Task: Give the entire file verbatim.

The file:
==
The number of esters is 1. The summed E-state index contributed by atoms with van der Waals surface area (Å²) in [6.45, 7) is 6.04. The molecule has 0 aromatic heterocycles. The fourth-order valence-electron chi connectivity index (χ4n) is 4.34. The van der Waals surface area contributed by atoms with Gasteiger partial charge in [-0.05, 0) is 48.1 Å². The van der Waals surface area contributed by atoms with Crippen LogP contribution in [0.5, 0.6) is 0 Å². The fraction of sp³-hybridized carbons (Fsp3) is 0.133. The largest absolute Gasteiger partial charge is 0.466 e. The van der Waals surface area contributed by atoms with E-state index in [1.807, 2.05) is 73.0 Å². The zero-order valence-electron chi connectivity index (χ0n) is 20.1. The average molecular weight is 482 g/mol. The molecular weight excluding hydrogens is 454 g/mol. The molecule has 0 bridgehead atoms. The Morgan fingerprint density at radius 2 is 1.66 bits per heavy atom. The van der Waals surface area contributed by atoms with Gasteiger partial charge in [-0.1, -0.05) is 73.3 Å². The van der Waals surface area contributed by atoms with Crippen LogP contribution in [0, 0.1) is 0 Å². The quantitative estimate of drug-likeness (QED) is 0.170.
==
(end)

The number of esters is 1. The summed E-state index contributed by atoms with van der Waals surface area (Å²) in [6.45, 7) is 6.04. The molecule has 0 aromatic heterocycles. The fourth-order valence-electron chi connectivity index (χ4n) is 4.34. The van der Waals surface area contributed by atoms with Gasteiger partial charge in [-0.05, 0) is 48.1 Å². The van der Waals surface area contributed by atoms with Crippen LogP contribution in [0.5, 0.6) is 0 Å². The fraction of sp³-hybridized carbons (Fsp3) is 0.133. The largest absolute Gasteiger partial charge is 0.466 e. The van der Waals surface area contributed by atoms with E-state index in [1.807, 2.05) is 73.0 Å². The zero-order valence-electron chi connectivity index (χ0n) is 20.1. The average molecular weight is 482 g/mol. The molecular weight excluding hydrogens is 454 g/mol. The molecule has 0 bridgehead atoms. The Morgan fingerprint density at radius 2 is 1.66 bits per heavy atom. The van der Waals surface area contributed by atoms with Gasteiger partial charge in [-0.1, -0.05) is 73.3 Å². The van der Waals surface area contributed by atoms with Crippen LogP contribution in [0, 0.1) is 0 Å². The quantitative estimate of drug-likeness (QED) is 0.170.